The CVBTs roots are in Isarn, one of the poorest regions of Thailand. The majority of people work as farmers growing rice, but the area only gets enough rain to support one crop per year. Most of the region’s soil is infertile and there is little irrigation. About the time of CVBTs founding, 73.1% of the population was employed in agriculture (according to the 1989 Labor Force Survey from the National Statistical Office). Once finished harvesting their rice, the people are left without work during the barren dry season. About one million people in the Northeast leave their homes, moving to Bangkok and elsewhere to find work to support their families. Husband and wife may leave their children with grandparents for several months at a time. Children are deprived of good attention to their education. Youth who migrate to Bangkok risk being taken advantage of or falling in with the wrong crowd. This labor migration disturbs the social fabric of the Isarn people and the CVBT is working to do something about it.
The CVBT started as a development project of the Catholic Diocese of Udon Thani. It was founded by Geoffrey Wheeler who in searching for a way to create local employment opportunities saw market potential for Micro Concrete Roofing. Most people in Northeast Thailand were using Corrugated Galvanized Iron for roof construction because it was affordable. However, many were unhappy with this material as it made their homes hot and was noisy during the rainy season. MCR seemed like a good alternative because it is a reliable technology and the production equipment could be brought to Isarn easily, so manufacturing could take place locally. MCR would be cheaper than CGI and asbestos- cement sheet roofs. In determining an appropriate technology, Geoffrey also turned to MCR because it is asbestos free. Asbestos causes lung cancer in people who mine and make asbestos products. It is illegal in the western countries but still widely used in developing countries. After experimenting in 1990 and completing a feasibility study in 1991, Geoffrey was able to solicit some donations from The British Embassy and New Zealand Embassy. Production began in the spring of 1992. During this time the CVBT worked on improving the technology while also giving presentations and hosting visitations.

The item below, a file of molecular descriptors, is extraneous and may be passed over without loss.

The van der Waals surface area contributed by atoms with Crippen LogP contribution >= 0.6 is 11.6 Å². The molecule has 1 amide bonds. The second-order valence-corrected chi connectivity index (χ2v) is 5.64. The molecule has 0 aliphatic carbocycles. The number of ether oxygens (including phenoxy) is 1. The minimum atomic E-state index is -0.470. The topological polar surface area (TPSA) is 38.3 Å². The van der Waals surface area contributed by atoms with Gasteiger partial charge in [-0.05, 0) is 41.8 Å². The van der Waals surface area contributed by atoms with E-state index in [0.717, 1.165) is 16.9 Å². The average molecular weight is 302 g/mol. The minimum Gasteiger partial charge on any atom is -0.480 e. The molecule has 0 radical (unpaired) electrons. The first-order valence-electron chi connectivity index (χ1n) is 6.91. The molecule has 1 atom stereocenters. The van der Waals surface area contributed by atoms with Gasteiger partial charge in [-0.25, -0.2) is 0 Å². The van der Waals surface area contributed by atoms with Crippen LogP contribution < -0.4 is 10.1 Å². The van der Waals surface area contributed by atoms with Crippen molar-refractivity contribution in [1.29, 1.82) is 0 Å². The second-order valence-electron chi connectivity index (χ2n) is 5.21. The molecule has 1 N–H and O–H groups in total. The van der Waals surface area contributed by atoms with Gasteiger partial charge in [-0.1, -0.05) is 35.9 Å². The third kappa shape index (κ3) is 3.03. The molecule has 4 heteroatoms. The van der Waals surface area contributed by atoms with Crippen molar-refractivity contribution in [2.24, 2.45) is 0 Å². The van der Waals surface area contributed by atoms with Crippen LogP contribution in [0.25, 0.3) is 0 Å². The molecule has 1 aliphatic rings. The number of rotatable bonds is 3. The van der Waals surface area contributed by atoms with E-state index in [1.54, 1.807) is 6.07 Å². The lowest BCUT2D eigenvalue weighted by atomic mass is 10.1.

The CVBT has come a long way since the early years of its founding. It has expanded and diversified production, and increased its scope of influence. Part of the CVBTs mission is to produce and develop appropriate technology. This technology uses local resources, strives for sustainablity, and is suits the needs of the local community. So in an area such as Isarn where employment opportunities are sparse, labor intensive production technology is most fitting.
The CVBT began with the production of roofing tiles, but found the conventional ridge system inappropriate for the region’s market due to heaviness and lack of visual appeal. This system also did not allow for much variety in roof angle. So the CVBT developed a winged-ridge system consisting of two nesting curved ridges, a curved end cap, and wings that fit into the troughs of the tiles. This system is now world famous, used for construction in India and Latin America.
The CVBTs roofing tiles and ridges took a role in reconstruction after the tsunami, as groups like Habitat for Humanity and World Vision sought an asbestos free roofing option. Geoffrey spent a year in southern Thailand training villagers of Khao Lak to produce roof tiles which HFH and WV then purchased for reconstruction of homes and community facilities. With income from sales and generous donations the villagers began producing blocks and paving slabs, a more useful skill as reconstruction wound down and roofing demands decreased. This is just one of several communities the CVBT was privileged to support during tsunami reconstruction.